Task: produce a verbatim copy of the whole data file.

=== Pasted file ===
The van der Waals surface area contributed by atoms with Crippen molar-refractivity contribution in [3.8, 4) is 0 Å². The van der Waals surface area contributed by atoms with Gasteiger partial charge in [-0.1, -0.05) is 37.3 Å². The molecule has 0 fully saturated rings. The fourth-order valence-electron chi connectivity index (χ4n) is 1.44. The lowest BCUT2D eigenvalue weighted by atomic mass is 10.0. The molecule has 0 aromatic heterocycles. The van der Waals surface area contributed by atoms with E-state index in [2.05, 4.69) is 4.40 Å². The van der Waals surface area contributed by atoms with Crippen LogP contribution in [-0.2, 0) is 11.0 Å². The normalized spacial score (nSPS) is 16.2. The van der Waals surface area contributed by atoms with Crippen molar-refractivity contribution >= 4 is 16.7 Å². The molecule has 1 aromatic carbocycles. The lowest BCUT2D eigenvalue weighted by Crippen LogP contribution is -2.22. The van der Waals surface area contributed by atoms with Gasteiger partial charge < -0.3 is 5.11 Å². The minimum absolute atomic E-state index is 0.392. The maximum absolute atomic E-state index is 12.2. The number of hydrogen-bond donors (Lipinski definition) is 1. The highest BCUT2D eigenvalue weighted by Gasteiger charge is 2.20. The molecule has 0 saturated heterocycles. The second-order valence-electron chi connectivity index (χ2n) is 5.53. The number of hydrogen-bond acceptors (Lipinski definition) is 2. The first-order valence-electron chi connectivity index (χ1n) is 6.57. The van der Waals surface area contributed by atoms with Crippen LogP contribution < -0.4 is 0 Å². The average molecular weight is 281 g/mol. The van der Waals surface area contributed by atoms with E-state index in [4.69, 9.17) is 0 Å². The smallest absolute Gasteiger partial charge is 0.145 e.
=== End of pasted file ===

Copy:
The van der Waals surface area contributed by atoms with Crippen molar-refractivity contribution in [3.8, 4) is 0 Å². The van der Waals surface area contributed by atoms with Gasteiger partial charge in [-0.1, -0.05) is 37.3 Å². The molecule has 0 fully saturated rings. The fourth-order valence-electron chi connectivity index (χ4n) is 1.44. The lowest BCUT2D eigenvalue weighted by atomic mass is 10.0. The molecule has 0 aromatic heterocycles. The van der Waals surface area contributed by atoms with E-state index in [2.05, 4.69) is 4.40 Å². The van der Waals surface area contributed by atoms with Crippen LogP contribution in [-0.2, 0) is 11.0 Å². The normalized spacial score (nSPS) is 16.2. The van der Waals surface area contributed by atoms with Crippen molar-refractivity contribution >= 4 is 16.7 Å². The molecule has 1 aromatic carbocycles. The lowest BCUT2D eigenvalue weighted by Crippen LogP contribution is -2.22. The van der Waals surface area contributed by atoms with Gasteiger partial charge < -0.3 is 5.11 Å². The minimum absolute atomic E-state index is 0.392. The maximum absolute atomic E-state index is 12.2. The number of hydrogen-bond donors (Lipinski definition) is 1. The highest BCUT2D eigenvalue weighted by Gasteiger charge is 2.20. The molecule has 0 saturated heterocycles. The second-order valence-electron chi connectivity index (χ2n) is 5.53. The number of hydrogen-bond acceptors (Lipinski definition) is 2. The first-order valence-electron chi connectivity index (χ1n) is 6.57. The van der Waals surface area contributed by atoms with Crippen LogP contribution < -0.4 is 0 Å². The average molecular weight is 281 g/mol. The van der Waals surface area contributed by atoms with E-state index in [4.69, 9.17) is 0 Å². The smallest absolute Gasteiger partial charge is 0.145 e.